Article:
The Manmohan Singh government put the deal on hold in February 2013 and cancelled it in 2014 on the grounds that it had violated the integrity pact. It also recovered most of the money that had been paid for the choppers. The CBI investigation into the deal also began in February 2013 — leading to the naming and eventual arrest of former IAF chief, S.P. Tyagi, his businessman cousin, Julie Tyagi, and Delhi based lawyer, GautamKhaitan, on charges of receiving bribes.
Apart from members of the Tyagi family, the FIR filed by the CBI in March 2013 also named three middlemen — Carlo Gerosa, Guido Haschke and Christian Michel. The Enforcement Directorate too started investigations to track the kickbacks that were allegedly paid through a network of companies floated by the middlemen. According to the Indian agencies, while Gerosa and Haschke dealt with the Tyagi family, Michel — an old India hand — dealt with bureaucrats and politicians.
During the trial in Italian courts, Haschke turned approver. It is Haschke’s dairies and notes — which he claimed to have written under the instructions of Michel — that form the basis of the allegations levelled at the Congress leadership by Narendra Modi. Haschke’s notes included a “Budget Sheet” in which abbreviations such as AP and FAM figure — referring, according to the BJP, to Ahmed Patel and the Gandhi “Family.”
In interviews to the Indian media from his Dubai residence, Michel has repeatedly dismissed the notes and papers as fake. Michel has said he never got along with Haschke and that is the reason why Haschke sought to falsely implicate him. Haschke, he has alleged, used the Tyagis as a front to siphon off most of the kickback money back to Italy. “The real problem lies in Italy,” Michel told an Indian TV channel in May 2016.
But it is not Italy but an Indian of Italian origin that has obsessed the Modi regime — and her name is Sonia Gandhi. In July this year, after Christian Michel was arrested in Dubai at India’s request, his lawyer, Rosemary Patrizi, and his sister, Sasha Ozeman, gave interviews to India Today alleging that Indian investigators wanted him to name the then Congress president in the chopper deal.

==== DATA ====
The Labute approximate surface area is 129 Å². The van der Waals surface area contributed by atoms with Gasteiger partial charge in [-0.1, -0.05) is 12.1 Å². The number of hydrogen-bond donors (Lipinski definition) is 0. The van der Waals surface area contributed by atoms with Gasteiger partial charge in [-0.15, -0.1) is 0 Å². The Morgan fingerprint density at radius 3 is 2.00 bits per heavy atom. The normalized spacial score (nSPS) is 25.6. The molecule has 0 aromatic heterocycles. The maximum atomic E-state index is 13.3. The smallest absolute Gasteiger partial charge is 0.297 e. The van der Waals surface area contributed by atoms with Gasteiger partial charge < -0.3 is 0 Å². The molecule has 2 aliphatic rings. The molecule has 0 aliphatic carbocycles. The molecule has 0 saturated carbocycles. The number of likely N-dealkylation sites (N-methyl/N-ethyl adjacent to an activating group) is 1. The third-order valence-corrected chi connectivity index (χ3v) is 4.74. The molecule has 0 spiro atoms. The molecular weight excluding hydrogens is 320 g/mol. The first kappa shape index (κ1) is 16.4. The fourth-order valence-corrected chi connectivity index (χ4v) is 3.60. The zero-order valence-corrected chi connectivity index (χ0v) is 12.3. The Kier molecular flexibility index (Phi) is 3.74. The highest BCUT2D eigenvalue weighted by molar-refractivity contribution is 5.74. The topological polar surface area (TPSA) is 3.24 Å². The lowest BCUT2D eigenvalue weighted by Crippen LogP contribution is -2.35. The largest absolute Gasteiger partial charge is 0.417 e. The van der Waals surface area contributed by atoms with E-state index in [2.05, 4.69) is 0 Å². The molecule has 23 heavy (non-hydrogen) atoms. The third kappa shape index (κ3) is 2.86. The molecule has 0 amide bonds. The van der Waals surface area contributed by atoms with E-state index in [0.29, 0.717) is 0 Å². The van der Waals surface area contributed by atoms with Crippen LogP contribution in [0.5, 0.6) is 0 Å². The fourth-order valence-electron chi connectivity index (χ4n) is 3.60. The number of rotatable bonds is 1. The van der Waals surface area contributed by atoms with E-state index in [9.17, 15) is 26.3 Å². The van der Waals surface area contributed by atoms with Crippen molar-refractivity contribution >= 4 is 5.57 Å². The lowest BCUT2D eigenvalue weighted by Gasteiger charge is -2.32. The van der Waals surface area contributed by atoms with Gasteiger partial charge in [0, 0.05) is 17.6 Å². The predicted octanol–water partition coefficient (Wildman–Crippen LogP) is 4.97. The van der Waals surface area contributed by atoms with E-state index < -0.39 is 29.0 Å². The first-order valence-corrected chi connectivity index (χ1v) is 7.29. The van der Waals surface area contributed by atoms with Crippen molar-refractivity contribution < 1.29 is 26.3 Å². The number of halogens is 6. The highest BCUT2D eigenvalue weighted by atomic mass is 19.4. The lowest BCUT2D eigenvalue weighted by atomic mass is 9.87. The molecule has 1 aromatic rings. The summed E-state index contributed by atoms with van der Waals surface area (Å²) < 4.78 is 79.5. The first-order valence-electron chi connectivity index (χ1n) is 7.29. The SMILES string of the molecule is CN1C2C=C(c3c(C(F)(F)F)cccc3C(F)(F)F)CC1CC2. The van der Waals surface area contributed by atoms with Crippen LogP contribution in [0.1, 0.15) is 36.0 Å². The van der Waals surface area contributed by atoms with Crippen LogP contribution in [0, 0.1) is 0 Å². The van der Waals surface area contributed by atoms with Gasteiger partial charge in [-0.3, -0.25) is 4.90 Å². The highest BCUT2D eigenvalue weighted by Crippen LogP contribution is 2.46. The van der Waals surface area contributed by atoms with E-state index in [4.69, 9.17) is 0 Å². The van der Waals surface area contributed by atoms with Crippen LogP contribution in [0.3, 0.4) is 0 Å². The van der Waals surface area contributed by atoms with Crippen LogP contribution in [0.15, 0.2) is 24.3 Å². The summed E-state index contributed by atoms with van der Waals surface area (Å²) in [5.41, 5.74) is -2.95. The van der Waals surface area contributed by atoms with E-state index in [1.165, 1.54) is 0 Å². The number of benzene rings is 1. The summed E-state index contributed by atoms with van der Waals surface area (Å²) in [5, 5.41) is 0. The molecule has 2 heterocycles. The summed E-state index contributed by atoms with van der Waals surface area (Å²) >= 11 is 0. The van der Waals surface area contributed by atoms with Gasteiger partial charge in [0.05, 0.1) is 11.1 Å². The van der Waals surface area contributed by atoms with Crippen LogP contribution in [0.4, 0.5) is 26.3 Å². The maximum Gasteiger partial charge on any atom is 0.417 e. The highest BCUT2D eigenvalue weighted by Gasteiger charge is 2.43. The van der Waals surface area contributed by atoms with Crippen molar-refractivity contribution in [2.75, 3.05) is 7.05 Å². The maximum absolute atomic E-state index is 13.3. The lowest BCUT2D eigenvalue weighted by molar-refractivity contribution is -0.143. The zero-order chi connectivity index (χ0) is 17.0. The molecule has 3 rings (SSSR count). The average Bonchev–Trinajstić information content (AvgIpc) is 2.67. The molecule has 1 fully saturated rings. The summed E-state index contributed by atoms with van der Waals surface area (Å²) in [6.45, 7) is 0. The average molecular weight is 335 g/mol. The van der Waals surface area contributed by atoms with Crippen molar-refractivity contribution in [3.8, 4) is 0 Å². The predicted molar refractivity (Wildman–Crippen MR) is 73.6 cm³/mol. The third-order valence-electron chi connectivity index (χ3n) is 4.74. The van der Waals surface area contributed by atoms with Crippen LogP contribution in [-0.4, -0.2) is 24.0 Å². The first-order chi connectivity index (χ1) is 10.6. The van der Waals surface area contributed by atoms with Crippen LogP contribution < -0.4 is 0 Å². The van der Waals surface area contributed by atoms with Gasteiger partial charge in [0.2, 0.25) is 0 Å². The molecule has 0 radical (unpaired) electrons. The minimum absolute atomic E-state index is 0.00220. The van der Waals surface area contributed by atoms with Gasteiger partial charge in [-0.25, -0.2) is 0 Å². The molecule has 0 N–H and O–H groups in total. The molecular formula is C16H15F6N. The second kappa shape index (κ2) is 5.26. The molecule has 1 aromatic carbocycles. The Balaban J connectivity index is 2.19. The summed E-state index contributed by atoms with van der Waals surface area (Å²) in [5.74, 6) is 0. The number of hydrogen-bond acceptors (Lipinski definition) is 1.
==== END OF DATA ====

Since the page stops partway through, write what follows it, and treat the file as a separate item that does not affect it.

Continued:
Michel, his lawyer said, was being coerced to make false claims that he knew Sonia Gandhi. “This year, they (investigators) went to Dubai to interview him. What they wanted really was a signature. They wanted that he corroborated telling things that were not true. He said no, I am not going to sign. After that the people went back to India and he was arrested.”
His sister said much the same thing. “They want him to admit that he knows Sonia Gandhi, but he doesn’t. They want him to admit that he is helping these people, these very big politicians, but he’s not. He is just trying to clear his own name,” she said.
Earlier, in 2016, Michel himself had alleged that the Modi government had offered to free the two Italian marines in Indian custody in exchange for evidence linking Sonia Gandhi to the chopper scam. Michel had made these allegations in letters to the International Tribunal for the Law of the Sea in Hamburg and the Permanent Court of Arbitration at The Hague where India and Italy were arguing the marines issue. Michel’s claim that Modi had made this offer at a “brush by” meeting with his Italian counterpart on the sidelines of the UN general assembly meeting in September 2015 had been dismissed as ridiculous by the foreign ministry in India. But subsequent developments on the marines issue as well as the chopper scam case in Italy makes those claims seem less outlandish in retrospect.
In January this year, an Italian appeals court acquitted both Giuseppe Orsi and Bruno Spagnolini of all charges. The other two middlemen hold little interest for India. The focus has only been on Christian Michel. The Modi government has doggedly pursued his case — first with the Italian government and then with the UAE. In its eagerness to please the UAE leadership, India even helped “abduct” — according to a UN body — the princess, SheikhaLatifa, from a boat off the Goa coast and return her to Dubai. She was said to be fleeing from her repressive father who happens to be the ruler of Dubai and the prime minister of the UAE.
So important was the extradition of Michel that the National Security Adviser, AjitDoval, skipped the G 20 summit and went to Dubai instead — and triumphantly brought the fugitive to India just in time for Modi’s campaign-end flourish.
But Modi’s speech gave the game away. Everything Michel and his lawyer had alleged in the past, and which Indian authorities had vociferously denied, was vindicated by that speech. Modi, in fact, went much further than any CBI or ED charge sheet has by claiming the existence of “Madame Soniaji’s letter” and that Michel provided services to friends of the naamdar. Even before the CBI could begin its interrogation of Michel, Modi was already sure that many “secrets” would tumble out.